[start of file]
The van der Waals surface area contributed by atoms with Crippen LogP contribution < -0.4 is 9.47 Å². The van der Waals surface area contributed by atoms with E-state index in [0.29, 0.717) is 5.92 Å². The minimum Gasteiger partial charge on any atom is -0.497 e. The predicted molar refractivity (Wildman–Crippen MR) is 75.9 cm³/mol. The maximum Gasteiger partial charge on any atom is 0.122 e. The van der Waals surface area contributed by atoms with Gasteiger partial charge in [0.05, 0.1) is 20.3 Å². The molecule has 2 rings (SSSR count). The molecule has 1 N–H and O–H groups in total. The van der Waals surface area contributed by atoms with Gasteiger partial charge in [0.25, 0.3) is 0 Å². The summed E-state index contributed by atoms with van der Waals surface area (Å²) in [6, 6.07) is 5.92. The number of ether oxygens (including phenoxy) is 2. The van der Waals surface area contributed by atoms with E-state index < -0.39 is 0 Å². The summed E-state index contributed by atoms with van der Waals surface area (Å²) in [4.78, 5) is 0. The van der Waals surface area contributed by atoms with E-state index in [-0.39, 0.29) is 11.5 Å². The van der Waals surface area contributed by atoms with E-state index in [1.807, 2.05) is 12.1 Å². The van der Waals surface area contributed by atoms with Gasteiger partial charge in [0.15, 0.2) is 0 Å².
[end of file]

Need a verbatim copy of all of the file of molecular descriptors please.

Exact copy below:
The van der Waals surface area contributed by atoms with Crippen LogP contribution < -0.4 is 9.47 Å². The van der Waals surface area contributed by atoms with E-state index in [0.29, 0.717) is 5.92 Å². The minimum Gasteiger partial charge on any atom is -0.497 e. The predicted molar refractivity (Wildman–Crippen MR) is 75.9 cm³/mol. The maximum Gasteiger partial charge on any atom is 0.122 e. The van der Waals surface area contributed by atoms with Gasteiger partial charge in [0.05, 0.1) is 20.3 Å². The molecule has 2 rings (SSSR count). The molecule has 1 N–H and O–H groups in total. The van der Waals surface area contributed by atoms with Gasteiger partial charge in [0.25, 0.3) is 0 Å². The summed E-state index contributed by atoms with van der Waals surface area (Å²) in [6, 6.07) is 5.92. The number of ether oxygens (including phenoxy) is 2. The van der Waals surface area contributed by atoms with E-state index < -0.39 is 0 Å². The summed E-state index contributed by atoms with van der Waals surface area (Å²) in [4.78, 5) is 0. The van der Waals surface area contributed by atoms with E-state index in [-0.39, 0.29) is 11.5 Å². The van der Waals surface area contributed by atoms with E-state index in [1.807, 2.05) is 12.1 Å². The van der Waals surface area contributed by atoms with Gasteiger partial charge in [0.15, 0.2) is 0 Å².